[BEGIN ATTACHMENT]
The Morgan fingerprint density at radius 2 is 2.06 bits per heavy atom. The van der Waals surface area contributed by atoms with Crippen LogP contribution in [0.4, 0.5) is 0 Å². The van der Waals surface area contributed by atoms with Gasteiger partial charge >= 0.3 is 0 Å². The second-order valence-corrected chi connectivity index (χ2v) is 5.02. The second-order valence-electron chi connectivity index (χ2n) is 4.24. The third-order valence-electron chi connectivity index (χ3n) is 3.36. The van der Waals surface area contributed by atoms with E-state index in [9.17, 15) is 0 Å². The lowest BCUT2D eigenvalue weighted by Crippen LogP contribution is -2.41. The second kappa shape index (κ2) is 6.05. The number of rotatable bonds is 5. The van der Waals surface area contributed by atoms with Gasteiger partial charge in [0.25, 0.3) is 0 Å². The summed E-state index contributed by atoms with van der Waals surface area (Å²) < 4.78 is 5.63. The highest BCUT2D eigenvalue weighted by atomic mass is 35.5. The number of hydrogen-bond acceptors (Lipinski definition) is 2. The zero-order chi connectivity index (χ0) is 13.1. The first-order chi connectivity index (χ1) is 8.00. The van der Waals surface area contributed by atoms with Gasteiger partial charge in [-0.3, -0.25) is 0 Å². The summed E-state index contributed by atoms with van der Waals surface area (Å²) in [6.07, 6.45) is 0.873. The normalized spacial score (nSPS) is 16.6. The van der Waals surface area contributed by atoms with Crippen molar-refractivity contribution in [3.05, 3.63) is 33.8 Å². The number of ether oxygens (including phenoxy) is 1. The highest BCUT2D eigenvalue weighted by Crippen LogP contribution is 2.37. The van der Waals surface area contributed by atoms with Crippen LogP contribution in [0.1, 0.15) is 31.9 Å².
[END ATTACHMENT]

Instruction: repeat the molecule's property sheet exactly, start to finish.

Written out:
The Morgan fingerprint density at radius 2 is 2.06 bits per heavy atom. The van der Waals surface area contributed by atoms with Crippen LogP contribution in [0.4, 0.5) is 0 Å². The van der Waals surface area contributed by atoms with Gasteiger partial charge >= 0.3 is 0 Å². The second-order valence-corrected chi connectivity index (χ2v) is 5.02. The second-order valence-electron chi connectivity index (χ2n) is 4.24. The third-order valence-electron chi connectivity index (χ3n) is 3.36. The van der Waals surface area contributed by atoms with E-state index in [9.17, 15) is 0 Å². The lowest BCUT2D eigenvalue weighted by Crippen LogP contribution is -2.41. The second kappa shape index (κ2) is 6.05. The number of rotatable bonds is 5. The van der Waals surface area contributed by atoms with Gasteiger partial charge in [0.25, 0.3) is 0 Å². The summed E-state index contributed by atoms with van der Waals surface area (Å²) < 4.78 is 5.63. The highest BCUT2D eigenvalue weighted by atomic mass is 35.5. The number of hydrogen-bond acceptors (Lipinski definition) is 2. The zero-order chi connectivity index (χ0) is 13.1. The first-order chi connectivity index (χ1) is 8.00. The van der Waals surface area contributed by atoms with Gasteiger partial charge in [-0.3, -0.25) is 0 Å². The summed E-state index contributed by atoms with van der Waals surface area (Å²) in [6.07, 6.45) is 0.873. The normalized spacial score (nSPS) is 16.6. The van der Waals surface area contributed by atoms with Crippen molar-refractivity contribution in [3.05, 3.63) is 33.8 Å². The number of ether oxygens (including phenoxy) is 1. The highest BCUT2D eigenvalue weighted by Crippen LogP contribution is 2.37. The van der Waals surface area contributed by atoms with Crippen LogP contribution in [0.1, 0.15) is 31.9 Å².